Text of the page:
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Hello and welcome. I am very sorry to hear about this incident. You certainly have a case against the individual who backed up into you. The vehicle will be covered by an insurance policy because it is a rental and rental companies don't rent cars out without proof of valid insurance. The insurance information should be on the police report, so you should get a copy of it as soon as possible and file a claim. If you don't want to wait to get a copy of the police report and make a claim against the driver's insurance, you can go through your insurance. Your own insurance will repair or replace the car immediately for you, but of course you'll have to pay your deductible. You should get reimbursed for your deductible, though, once your insurance company makes a claim with the other driver's insurance and gets reimbursed for everything they paid on your behalf. So, you could look at this more like "fronting" the cost of your deductible, since you should wind up getting it back.
As for a case against the retailer, you would not typically have one because they are not responsible for the criminal acts of third parties. But it really isn't even necessary to examine this as a possibility, since the car that hit your vehicle will almost certainly be insured here, thus enabling you to be fully compensated for your damages. For an accident like this, it is not possible to recover "pain and suffering" damages or "stress" damages because you were not physically injured, so repair/replacement of your vehicle would be all you are legally entitled to anyway.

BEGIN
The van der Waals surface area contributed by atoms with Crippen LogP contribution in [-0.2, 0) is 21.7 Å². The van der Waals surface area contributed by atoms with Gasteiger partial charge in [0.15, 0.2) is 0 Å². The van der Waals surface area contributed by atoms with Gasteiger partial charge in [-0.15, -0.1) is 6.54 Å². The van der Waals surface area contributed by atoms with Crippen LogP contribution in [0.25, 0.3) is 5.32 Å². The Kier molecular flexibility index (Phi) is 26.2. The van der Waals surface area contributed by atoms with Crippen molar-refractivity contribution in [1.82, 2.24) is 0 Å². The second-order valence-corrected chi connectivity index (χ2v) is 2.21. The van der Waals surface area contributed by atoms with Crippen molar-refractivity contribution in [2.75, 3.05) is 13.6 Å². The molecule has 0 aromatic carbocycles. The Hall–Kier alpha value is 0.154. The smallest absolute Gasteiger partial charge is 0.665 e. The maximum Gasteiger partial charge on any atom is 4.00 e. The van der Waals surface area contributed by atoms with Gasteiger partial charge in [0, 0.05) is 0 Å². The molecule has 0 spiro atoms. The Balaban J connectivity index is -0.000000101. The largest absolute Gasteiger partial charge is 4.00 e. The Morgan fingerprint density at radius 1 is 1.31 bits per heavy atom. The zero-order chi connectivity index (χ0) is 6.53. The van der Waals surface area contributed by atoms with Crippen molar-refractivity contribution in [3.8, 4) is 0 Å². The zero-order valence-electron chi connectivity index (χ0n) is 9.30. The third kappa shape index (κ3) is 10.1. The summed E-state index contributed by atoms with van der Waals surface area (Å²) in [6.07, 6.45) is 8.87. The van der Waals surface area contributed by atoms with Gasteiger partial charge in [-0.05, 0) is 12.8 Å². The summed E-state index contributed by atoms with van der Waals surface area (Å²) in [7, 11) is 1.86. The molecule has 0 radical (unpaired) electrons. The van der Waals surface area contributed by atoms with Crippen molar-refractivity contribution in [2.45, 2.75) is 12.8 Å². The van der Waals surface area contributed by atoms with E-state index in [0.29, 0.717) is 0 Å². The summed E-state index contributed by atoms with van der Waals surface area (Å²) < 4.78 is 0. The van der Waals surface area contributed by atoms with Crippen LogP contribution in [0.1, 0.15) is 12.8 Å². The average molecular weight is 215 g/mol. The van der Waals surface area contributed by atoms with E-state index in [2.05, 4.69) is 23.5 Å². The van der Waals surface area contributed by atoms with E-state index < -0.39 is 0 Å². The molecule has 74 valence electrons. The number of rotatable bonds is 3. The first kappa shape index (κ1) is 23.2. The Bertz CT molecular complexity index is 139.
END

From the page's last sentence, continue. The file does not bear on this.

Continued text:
I hope that you find this information helpful. Please do not hesitate to let me know if you have any questions or concerns regarding the above and I will be more than happy to assist you further.
You are entitled to compensation for the diminished value of the vehicle. In other words, if the car is now worth 9k instead of 10k because it was in an accident, you are entitled to 1k in addition to the cost of repairs. This is, of course, assuming the car is not simply totaled.
The retailer may have "caused" the accident in the sense that but for their actions the accident would not have occurred, but the law does not hold them responsible because the criminal acts of a third party are generally held to break any foreseeable chain of causation. Again, though, this really doesn't matter, because you don't need to hold the retailer liable to get fully compensated here. It's completely unnecessary to go after them even if there was a viable theory of liability, which there is not.